Thanks for the link, that’s one very interesting post, too bad it fizzled after only two pages of responses, as it had a great deal of potential. I’ll probably borrow from your language there for future posts, if you don’t mind. We do indeed see eye to eye.
Welcome! Thanks for the nudge. I’ll have a look tomorrow when my head’s not filled with fog. Cursory glance looks interesting.
Hungry! You will always be hungry for moooooore! 😉
I consider myself an Immersionist, and I don’t object to my gaming style being analyzed, and I certainly don’t object to narrativist play.
I’ll tell you what I do object to – narrativist meta-gaming. I don’t like systems and other modes of play that force me to break out of my character.
There’s probably a fully formed thougt in there somewhere. As you progress with these I’ll see if I can figure out what it is.
Thanks for the welcome, Mo. If it’s helpful, here’s my sticky point. Coherence comes when there’s (sufficient) unity of vision and purpose among players. Immersion as a technique deliberately obfuscates the inter-player communication channels that maintain that unity.
I completely endorse Vincent’s ‘3 rules’ ideas about how to get around that, by the way. I just think that it’s much easier said than done.
As to this who’s rich internal dialogue never comes out of their heads and into the story
Many immersives find it disruptive to tell the other players what their characters is thinking as they are thinking it, but have no problem discussing their character’s thoughts offline. Are you talking about the former or the latter? Because I read the former, but your thought only makes sense to me if I use the latter.
I think that what shiffer is saying, too.
Welcome! I’m with you. One of the things I’ll be talking about in an upcoming post is exactly that: game processes that help and that hurt, by their timing, their nature, or their feel. I’ll be curious to see if we share a brain around those ideas later, and really do hope you’ll evaluate what I have to say in light of your own particular Brand of immersion, and let me know where I hit or miss the mark.
And speaking of marks… 😉
It does clearly delineate where we differ. For the most part I’m right with you. We agree on coherence and that lack of coherence can make immersion a sticking point in a mixed group. I only differ to say that I don’t believe that immersion needs to deliberately obfuscate, only that it can. More on this as I find language for it.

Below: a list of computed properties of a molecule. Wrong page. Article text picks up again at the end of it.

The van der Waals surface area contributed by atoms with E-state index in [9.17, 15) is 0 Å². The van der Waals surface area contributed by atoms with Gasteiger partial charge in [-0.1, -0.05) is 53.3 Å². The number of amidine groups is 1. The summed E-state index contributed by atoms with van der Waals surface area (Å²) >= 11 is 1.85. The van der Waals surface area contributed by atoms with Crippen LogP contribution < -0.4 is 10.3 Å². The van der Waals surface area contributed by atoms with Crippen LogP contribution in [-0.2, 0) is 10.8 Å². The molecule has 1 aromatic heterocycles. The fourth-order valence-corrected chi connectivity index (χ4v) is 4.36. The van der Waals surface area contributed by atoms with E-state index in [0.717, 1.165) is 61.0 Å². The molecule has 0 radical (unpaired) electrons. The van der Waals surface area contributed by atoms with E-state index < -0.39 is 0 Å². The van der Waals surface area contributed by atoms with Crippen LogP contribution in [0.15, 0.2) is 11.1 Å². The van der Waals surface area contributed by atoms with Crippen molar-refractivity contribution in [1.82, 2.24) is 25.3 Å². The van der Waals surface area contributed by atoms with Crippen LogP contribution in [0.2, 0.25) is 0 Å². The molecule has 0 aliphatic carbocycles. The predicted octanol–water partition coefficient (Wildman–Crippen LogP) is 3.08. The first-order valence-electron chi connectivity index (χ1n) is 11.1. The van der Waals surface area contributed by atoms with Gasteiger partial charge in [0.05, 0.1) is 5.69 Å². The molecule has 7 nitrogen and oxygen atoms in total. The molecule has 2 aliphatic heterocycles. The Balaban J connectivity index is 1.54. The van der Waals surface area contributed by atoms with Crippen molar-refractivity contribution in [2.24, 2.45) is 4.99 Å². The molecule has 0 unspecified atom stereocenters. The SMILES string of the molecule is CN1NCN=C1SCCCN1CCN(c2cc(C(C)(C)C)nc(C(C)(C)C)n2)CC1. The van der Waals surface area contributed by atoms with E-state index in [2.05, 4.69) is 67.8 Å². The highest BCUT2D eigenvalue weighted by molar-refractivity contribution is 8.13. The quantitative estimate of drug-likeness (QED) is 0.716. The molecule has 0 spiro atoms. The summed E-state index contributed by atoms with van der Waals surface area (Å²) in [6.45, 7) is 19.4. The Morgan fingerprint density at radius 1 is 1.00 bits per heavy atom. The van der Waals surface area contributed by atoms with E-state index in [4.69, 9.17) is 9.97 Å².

Welcome – wow all these people! 🙂
Actually, I meant something different altogether. By who’s rich internal dialogue never comes out of their heads and into the story I meant people who play entirely inside their heads, and who’s richness of character inside doesn’t translate into a richness of character at the table. I’ve played with a couple of folks who I know well enough to know they have a richness inside their heads about the character but when you play with their character, it’s like talking to a wall: they’re contributing nothing to the game, just using the game to stimulate the rich environment inside their heads.
Talking about what the character is thinking, either during play or outside of play is a separate thing alltogether. I by no means meant to imply that an immersionist who has trouble using an out of character voice, or breaking character in the middle of play was the pinnacle of dysfunctional immersionism – I think that having that trouble is quite natural, and is in certain situations, evidence of mechanics or system, or social structures that aren’t supporting immersionist play properly.
Thanks for pointing that out. I hadn’t noticed that that could have been interpreted in this manner.
Shiffer, if you read this part the same way as Lee, sorry about that. I hope it’s clearer now.
Hi, Mo —
I’d be really interested to hear your opinions on Polaris. I’ve had a diversity of reactions from Immersion-preferring sorts about the text.
Great text. I’m looking forward to the follow up articles!
Ben: Now I really need to try out Polaris. I have yet to find a forge inspired game that gives me enough immersion.
The problem here, as always, is the problem of definition of immersion. That is, I agree with all you said by your definition of immersion, but it’s a straw man argument. Nobody is saying, IMO, that immersion is problematic for narrativism. Rather they’re saying the opposite. That for the definition of immersion that pegs it as a simulationism technique, that narrativism techniques mess with that form of immersion.
Basically it’s a how some people with a penchant for certain effects of simulationism talk about their problem with narrativism. Including myself. That is, narrativism requires one to get outside of the character to some extent and think about what they want as a player. That pretty much crushes the form of immersion that I, at least, am talking about here.
“Narrativists” are constantly saying that there’s no problem with immersion and narrativism. But that’s only true if they mean something very different by immersion than what the people complaining mean. If you don’t know what I’m talking about, then I propose that you’ve never experienced immersion in the way that I’m describing. Because if you did, you’d understand.
It’s not just that I’ve never had this sort of immersive experience with any narrativism I’ve played, but that, having had the experience in sim play, even the idea of having such an experience with narrativism going on seems absurd. It’s like saying, “You can still see with your eyes closed!” Well, sorry, no you can’t.
I personally have gone to great lenghts to try to describe this sort of immersion. Now, if you say, “Well I’m not talking about that sort or immersion” then the question becomes who are you trying to correct? Because I don’t believe that anyone is trying to counter what you’re saying.
This is why immersion is so crappy as a term. You want it to mean one thing, and we want it to mean another thing because it seems to fit so well what we’re trying to identify. Until there’s agreement on what the term means, there’s no argument.